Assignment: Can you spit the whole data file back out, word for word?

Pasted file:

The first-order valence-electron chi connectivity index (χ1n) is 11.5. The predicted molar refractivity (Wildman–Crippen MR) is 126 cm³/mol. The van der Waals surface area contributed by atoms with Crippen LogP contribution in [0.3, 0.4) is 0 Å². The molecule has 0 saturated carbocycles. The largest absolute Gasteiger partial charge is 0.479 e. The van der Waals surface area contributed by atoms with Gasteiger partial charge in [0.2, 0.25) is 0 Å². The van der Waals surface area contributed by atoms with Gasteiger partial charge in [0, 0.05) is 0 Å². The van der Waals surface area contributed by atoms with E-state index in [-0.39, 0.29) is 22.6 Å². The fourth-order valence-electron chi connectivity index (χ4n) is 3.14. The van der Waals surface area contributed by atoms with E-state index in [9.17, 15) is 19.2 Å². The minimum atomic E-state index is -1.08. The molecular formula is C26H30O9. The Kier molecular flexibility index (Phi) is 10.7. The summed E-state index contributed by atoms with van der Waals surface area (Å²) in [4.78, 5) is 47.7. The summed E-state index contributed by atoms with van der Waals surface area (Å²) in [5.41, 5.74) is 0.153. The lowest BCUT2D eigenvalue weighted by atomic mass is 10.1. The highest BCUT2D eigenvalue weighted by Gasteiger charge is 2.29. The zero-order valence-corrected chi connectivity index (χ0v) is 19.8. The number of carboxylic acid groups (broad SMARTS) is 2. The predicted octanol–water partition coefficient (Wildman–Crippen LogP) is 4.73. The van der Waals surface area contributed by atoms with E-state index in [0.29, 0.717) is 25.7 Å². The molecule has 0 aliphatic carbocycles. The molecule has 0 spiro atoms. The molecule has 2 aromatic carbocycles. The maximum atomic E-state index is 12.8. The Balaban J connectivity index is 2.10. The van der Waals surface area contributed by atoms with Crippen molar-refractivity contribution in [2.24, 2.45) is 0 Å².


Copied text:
The first-order valence-electron chi connectivity index (χ1n) is 11.5. The predicted molar refractivity (Wildman–Crippen MR) is 126 cm³/mol. The van der Waals surface area contributed by atoms with Crippen LogP contribution in [0.3, 0.4) is 0 Å². The molecule has 0 saturated carbocycles. The largest absolute Gasteiger partial charge is 0.479 e. The van der Waals surface area contributed by atoms with Gasteiger partial charge in [0.2, 0.25) is 0 Å². The van der Waals surface area contributed by atoms with Gasteiger partial charge in [0, 0.05) is 0 Å². The van der Waals surface area contributed by atoms with E-state index in [-0.39, 0.29) is 22.6 Å². The fourth-order valence-electron chi connectivity index (χ4n) is 3.14. The van der Waals surface area contributed by atoms with E-state index in [9.17, 15) is 19.2 Å². The minimum atomic E-state index is -1.08. The molecular formula is C26H30O9. The Kier molecular flexibility index (Phi) is 10.7. The summed E-state index contributed by atoms with van der Waals surface area (Å²) in [4.78, 5) is 47.7. The summed E-state index contributed by atoms with van der Waals surface area (Å²) in [5.41, 5.74) is 0.153. The lowest BCUT2D eigenvalue weighted by atomic mass is 10.1. The highest BCUT2D eigenvalue weighted by Gasteiger charge is 2.29. The zero-order valence-corrected chi connectivity index (χ0v) is 19.8. The number of carboxylic acid groups (broad SMARTS) is 2. The predicted octanol–water partition coefficient (Wildman–Crippen LogP) is 4.73. The van der Waals surface area contributed by atoms with E-state index in [0.29, 0.717) is 25.7 Å². The molecule has 0 aliphatic carbocycles. The molecule has 0 spiro atoms. The molecule has 2 aromatic carbocycles. The maximum atomic E-state index is 12.8. The Balaban J connectivity index is 2.10. The van der Waals surface area contributed by atoms with Crippen molar-refractivity contribution in [2.24, 2.45) is 0 Å².